You are walking through swamp woodland following the mining trail from the back of the boat dock at Ross Castle. Last Sunday was the first time I was able to walk on to Ross Island for over two months.
It was still and dry. Round about there was all of the evidence of flood waters and repeated storms. Trees in swamp woodland are generally short lived. They grow tall and thin and then fall over.
There is an eeriness about walking through a swamp. Since I suggested to a grandson some years ago that there are crocodiles here I can’t get the image out of my mind. Folk belief is that evil lurked in the alder, the dominant tree here. It was feared because when it is cut the wood takes on a blood-orange tinge, as if it was bleeding. Clearly I am not the first person to have that eerie sensation.
As the route rises out of the swamp there is a scattering of young beech trees with a full covering of brown withered leaves that shine out.
At the end of the mining trail at the copper mines on the lake shore, the water being driven by the wind is aggressively lapping along the shore, creating a sound more associated with the sea. The road here, and at a number of other points on Ross Island, is showing the wear and tear of flood and storm.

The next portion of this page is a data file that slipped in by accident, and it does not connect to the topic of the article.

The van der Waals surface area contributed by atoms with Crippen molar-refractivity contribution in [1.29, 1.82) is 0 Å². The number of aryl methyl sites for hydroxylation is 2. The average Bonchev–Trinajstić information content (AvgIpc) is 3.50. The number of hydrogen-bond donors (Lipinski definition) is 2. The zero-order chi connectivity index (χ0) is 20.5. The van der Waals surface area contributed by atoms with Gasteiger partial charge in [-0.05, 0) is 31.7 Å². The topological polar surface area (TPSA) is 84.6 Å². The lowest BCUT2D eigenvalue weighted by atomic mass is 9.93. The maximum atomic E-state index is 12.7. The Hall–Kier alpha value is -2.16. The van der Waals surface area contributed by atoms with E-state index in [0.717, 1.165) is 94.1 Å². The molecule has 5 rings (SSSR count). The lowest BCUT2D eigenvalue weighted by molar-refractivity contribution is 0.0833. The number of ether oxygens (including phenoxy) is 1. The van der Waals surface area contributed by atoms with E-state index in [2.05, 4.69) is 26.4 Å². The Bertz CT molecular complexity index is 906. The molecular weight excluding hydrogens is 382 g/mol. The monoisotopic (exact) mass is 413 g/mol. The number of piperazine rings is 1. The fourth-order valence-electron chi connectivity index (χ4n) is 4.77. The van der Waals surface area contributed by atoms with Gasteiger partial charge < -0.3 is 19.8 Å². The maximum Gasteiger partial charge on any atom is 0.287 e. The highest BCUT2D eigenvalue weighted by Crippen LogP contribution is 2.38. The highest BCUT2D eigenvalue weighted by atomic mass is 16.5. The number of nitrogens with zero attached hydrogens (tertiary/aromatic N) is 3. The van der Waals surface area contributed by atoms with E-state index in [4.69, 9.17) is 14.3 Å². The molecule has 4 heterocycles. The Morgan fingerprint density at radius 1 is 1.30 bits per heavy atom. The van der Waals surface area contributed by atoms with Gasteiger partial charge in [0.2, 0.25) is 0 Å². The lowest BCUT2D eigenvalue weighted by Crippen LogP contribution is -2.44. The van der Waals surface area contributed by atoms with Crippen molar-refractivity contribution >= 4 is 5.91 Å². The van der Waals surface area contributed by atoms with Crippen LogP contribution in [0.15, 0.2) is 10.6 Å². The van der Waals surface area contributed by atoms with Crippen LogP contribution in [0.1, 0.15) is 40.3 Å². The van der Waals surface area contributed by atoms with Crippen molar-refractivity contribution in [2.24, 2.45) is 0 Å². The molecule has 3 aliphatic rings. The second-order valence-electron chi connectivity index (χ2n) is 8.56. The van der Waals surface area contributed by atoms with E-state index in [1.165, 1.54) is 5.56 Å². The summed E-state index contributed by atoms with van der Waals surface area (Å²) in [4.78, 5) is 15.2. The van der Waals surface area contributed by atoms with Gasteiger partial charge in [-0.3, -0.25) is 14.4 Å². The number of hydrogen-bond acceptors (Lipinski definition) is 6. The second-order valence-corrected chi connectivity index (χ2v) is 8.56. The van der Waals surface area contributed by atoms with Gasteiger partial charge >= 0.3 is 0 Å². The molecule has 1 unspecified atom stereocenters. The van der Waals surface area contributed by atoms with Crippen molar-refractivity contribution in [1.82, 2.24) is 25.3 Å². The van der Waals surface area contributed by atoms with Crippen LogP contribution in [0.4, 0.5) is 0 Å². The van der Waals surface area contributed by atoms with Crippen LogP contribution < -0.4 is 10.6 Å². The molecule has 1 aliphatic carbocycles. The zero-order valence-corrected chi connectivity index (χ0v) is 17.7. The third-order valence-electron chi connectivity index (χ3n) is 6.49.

The water levels are still too high to see if the winter ravages have exposed any of the stone axe-heads from 4,500 year old mining activity that are sometimes seen here.
Carpets of rich green mosses, at their best at the moment, occur throughout the woodland. The hundreds of varieties of mosses are the most extensive and most unique flora in Killarney. They were much sought after in the Victorian era.
While it is possible to walk on Ross Island now, access to the Governor’s Rock and the Library Point is still blocked by flood waters.
There is no road on the south eastern section of the island but it is well worth wandering on old tracks. Be prepared to backtrack and find another way, until lake levels drop further.
In the canal at Ross Castle submerged boats will be bailed out now that the fishing season has started and in the weeks and months ahead more clement weather will encourage trips on the lake – St Brigid promises that Spring starts on her feast day on February 1.
Walking on Ross Island last Sunday two hours of exhileration, through constantly varying views of lake and mountain through woodland.
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